Prime Minister Datuk Seri Anwar Ibrahim said last week that the government would allow savings in Account 2 of the Employees Provident Fund (EPF) to be used as collateral for personal loans by those truly needing to access funds.
In parliament, Anwar said that, in principle, he was against the idea of further EPF withdrawals, given that previous administrations had already allowed four such exercises to be carried out during the Covid-19 pandemic, which resulted in a massive RM145 billion withdrawn in total.
Even so, Anwar has instructed the EPF to examine the best method of implementing the “collateral measure” — underscoring, perhaps, the pressure he faces from certain quarters, especially from the opposition, to allow further withdrawals.
Let’s be frank — using one’s EPF savings as collateral for a personal loan could prove even more dangerous than allowing a withdrawal, as personal loans come with high interest rates.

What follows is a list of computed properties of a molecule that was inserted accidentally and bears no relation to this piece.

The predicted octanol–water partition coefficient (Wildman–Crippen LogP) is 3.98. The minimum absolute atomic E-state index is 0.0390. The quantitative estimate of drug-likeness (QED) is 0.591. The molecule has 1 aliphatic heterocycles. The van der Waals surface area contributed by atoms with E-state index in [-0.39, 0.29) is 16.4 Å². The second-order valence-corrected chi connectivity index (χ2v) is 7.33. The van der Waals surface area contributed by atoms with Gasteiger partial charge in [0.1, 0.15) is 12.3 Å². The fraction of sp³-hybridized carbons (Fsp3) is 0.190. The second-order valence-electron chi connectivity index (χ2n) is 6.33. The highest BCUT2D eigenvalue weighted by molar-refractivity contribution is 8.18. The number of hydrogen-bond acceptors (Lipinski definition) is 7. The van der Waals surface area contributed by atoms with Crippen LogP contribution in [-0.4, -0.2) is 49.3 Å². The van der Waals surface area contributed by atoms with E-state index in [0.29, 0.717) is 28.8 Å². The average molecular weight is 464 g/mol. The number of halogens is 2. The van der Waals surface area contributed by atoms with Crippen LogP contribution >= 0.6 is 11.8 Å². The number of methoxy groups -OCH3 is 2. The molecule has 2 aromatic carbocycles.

So, one is essentially paying interest if one withdraws one’s EPF savings to obtain a personal loan. In the event of a default or bankruptcy, the EPF savings will be used to settle the outstanding debt.
If the government is adamant about not allowing contributors to withdraw from their Account 2, given that average savings are so dismal that they can hardly tide a retiree over in the remaining years of his or her life, allowing savings to be used as loan collateral just does not make financial sense.
This is probably why the EPF had come out to say that it would “carefully consider all relevant factors” in assessing the implementation of the utilisation of members’ savings in Account 2 in this respect, to ensure its smooth implementation.
More thought ought to be given to the extent to which this proposal could benefit or hurt retirees, as the vast majority already face a parlous retirement, given the state of their EPF accounts.
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